Last summer, after living through Winter 2015 (google “Boston Winter 2015” if you don’t know what I’m talking about) and nearly ruining the 30th birthday party I’d been planning for a literal year because I had no motivation to do anything, I made strides towards getting my brain shit together. I made a doctor’s appointment. I sat in the appointment and walked the doctor through my history of depression, medication, and therapy. I filled the prescription she gave me, and when it wasn’t working in a few weeks, instead of giving up, I called her back on the phone and told her as much. I did that twice more.
That’s right, it took three adjustments to feel okay again. It took time and it took work and it was incremental and it was slow, but I got there and things started feeling better. I felt more like me again, I felt like I could put actual energy into me instead of spending it all literally forcing myself to get out of bed in the morning.
So. That’s a lot of backstory. But here are the five things I want you to take away from this:
1) Whatever you’re feeling, it’s bad enough.
If you’ve reached the point where you’re considering that you might be depressed, it’s “enough” to seek treatment. You don’t have to be suicidal. You don’t have to be unable to get out of bed. You don’t have to have a history–I know a lot of people who’ve been in therapy or taken medication short term to get themselves through stressful life events.
2) You are not secretly a shitshow.
One of the things holding me back from getting back on the mental health treatment train was a genuine fear that I wasn’t actually depressed and anxious–that I was a flake, that I was stupid, that I was lazy, and that returning to treatment would just make it clear to everyone that I’m not sick, I’m just worthless. That is…incorrect. It was incorrect about me and it’s incorrect about you, cross my heart.
Finding the right therapist and finding the right medication both take a lot more time than you think. As I said above, working from a baseline of “people in my family successfully take this drug” and “I have taken this drug before,” it still took three adjustments until I was on a dosage that worked for me. If you’ve never been on any psychiatric medications, that could take even longer. Finding a therapist has the same ups and downs–if you open the phone book and call the first name, it might not be an automatic perfect fit for you. Remember, you are paying this person! They are working for you and you’re not out of line to audition them–make sure they mesh with you, they’re sensitive about your sexuality/religion/etc, they seem like a person you can talk with. If they don’t check all those boxes, you can walk out the door and find another one. It sucks that both of these things take so much energy at a time when you have so little of it, but you’ve come this far! You can do it!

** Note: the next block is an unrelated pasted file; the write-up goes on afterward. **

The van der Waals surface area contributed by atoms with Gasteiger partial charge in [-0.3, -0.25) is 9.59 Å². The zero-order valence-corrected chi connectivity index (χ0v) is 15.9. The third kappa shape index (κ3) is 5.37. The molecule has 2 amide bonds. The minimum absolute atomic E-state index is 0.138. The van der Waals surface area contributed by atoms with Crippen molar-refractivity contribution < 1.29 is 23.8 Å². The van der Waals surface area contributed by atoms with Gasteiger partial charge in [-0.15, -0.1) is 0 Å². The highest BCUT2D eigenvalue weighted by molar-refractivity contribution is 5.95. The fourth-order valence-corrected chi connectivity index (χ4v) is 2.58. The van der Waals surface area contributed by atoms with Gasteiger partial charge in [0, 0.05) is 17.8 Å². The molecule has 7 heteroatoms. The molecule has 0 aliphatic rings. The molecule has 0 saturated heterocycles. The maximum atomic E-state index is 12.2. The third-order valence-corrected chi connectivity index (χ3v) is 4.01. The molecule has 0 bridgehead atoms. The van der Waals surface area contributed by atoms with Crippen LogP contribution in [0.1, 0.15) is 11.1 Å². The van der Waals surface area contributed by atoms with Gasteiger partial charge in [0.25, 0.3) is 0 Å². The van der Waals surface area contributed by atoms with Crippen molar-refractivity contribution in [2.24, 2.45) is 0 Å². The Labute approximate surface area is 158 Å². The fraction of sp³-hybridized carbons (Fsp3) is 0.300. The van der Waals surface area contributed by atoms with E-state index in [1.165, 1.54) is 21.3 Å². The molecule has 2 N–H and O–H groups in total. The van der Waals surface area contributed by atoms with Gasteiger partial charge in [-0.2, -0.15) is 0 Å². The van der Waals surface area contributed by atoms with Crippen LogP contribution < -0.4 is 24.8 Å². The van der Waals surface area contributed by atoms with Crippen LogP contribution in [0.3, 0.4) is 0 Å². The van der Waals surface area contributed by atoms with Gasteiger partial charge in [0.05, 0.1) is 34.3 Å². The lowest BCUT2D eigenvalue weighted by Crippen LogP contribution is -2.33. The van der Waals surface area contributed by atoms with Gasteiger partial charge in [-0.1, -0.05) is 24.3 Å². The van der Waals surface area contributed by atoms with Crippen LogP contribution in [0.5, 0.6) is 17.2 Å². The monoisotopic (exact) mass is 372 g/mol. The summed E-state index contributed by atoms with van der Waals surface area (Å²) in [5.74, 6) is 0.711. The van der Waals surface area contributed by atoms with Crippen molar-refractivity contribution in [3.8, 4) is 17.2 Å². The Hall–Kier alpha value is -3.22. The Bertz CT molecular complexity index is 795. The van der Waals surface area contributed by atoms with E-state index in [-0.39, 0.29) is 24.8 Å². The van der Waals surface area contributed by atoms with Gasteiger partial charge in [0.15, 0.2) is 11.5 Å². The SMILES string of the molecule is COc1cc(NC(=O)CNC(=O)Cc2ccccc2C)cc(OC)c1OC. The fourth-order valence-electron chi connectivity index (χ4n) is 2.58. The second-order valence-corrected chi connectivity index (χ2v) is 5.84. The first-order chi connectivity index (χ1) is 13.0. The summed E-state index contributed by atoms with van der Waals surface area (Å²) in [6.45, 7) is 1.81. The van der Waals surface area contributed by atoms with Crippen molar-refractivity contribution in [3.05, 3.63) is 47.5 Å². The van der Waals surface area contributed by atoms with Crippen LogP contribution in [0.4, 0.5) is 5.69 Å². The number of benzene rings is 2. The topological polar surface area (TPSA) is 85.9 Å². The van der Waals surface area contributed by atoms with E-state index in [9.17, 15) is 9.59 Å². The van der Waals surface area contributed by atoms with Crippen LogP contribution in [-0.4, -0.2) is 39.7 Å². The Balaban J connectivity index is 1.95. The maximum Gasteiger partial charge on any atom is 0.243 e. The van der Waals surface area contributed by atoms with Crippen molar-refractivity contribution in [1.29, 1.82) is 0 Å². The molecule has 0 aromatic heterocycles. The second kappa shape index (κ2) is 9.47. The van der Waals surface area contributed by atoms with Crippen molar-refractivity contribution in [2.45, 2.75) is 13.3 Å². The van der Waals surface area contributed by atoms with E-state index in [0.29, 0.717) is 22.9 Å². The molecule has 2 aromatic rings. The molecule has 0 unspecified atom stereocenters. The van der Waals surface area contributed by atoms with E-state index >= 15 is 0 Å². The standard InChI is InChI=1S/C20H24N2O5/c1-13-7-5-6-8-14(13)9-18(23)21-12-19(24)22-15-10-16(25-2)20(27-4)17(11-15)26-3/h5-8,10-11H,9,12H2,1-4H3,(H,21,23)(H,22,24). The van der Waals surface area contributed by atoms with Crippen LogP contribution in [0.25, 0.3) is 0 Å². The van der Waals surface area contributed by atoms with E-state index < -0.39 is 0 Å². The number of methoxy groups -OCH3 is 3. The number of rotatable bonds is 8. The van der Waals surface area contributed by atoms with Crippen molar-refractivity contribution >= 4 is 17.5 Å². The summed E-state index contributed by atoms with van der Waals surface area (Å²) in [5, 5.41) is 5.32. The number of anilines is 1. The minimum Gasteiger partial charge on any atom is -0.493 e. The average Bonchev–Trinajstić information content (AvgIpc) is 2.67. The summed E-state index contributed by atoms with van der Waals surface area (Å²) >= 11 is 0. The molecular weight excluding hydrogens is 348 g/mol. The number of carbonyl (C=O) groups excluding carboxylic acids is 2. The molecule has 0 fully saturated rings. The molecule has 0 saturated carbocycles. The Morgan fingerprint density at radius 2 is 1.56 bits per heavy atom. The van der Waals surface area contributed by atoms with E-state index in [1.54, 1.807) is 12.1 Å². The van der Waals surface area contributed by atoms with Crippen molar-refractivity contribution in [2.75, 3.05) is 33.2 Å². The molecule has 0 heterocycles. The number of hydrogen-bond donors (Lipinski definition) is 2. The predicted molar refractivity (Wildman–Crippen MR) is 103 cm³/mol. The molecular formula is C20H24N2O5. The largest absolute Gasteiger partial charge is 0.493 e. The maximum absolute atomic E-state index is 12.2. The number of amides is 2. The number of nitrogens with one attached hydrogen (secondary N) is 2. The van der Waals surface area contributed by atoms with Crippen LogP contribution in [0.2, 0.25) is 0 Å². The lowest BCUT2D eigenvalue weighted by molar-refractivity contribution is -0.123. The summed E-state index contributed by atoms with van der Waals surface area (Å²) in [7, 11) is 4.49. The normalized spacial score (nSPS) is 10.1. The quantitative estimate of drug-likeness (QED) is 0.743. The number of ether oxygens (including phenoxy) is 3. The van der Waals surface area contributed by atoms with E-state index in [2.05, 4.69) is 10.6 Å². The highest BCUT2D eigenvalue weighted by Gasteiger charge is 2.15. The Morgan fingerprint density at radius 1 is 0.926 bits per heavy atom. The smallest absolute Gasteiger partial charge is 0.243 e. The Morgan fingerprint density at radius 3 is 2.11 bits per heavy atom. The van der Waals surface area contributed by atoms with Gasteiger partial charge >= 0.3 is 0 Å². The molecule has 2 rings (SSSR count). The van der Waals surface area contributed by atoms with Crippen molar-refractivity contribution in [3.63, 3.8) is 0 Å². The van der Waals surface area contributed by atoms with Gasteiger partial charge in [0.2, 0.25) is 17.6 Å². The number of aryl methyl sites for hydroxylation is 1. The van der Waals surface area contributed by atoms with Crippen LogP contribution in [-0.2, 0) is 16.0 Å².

4) You’re still you.
Going into therapy isn’t going to turn you into some kind of stepford-esque monster or the brainwashed butt of every joke. Taking medication isn’t going to alter your personality. What both of these things do, in different ways, is lighten your load. They clear the air, make it easier to be you without worrying and being dragged down by the world. They turn the volume up on your personality and the volume down on your depression and anxiety and trauma. If that’s not true for you–if they’re not working or you feel worse or you do think they’re altering your personality–then it’s because you’ve got the wrong therapist/medication.
5) This is just another tool.
You’re not weak for needing mental health treatment. You’re not a failure. You’re not coddling yourself. Treatment for your mental health issues, whether it’s therapy or medication, is a tool just like your bullet journal is a tool, just like your BGSD texts are a tool. They’re another way for you to keep control of your life, another way to stay organized and on top of your responsibilities.
Listen, friend–you’re worth the effort to get yourself better. You’re worth the time it takes to find the right treatment. You deserve to be not sad all the time, because let me tell you, being sad all the time is fucking exhausting. You’ve earned a break from that, and I’m asking you, from the bottom of my heart, to embrace it.
Next week: The end of Get Your Shit Together August! I’m going to introduce you to your Back-Up Bunnies.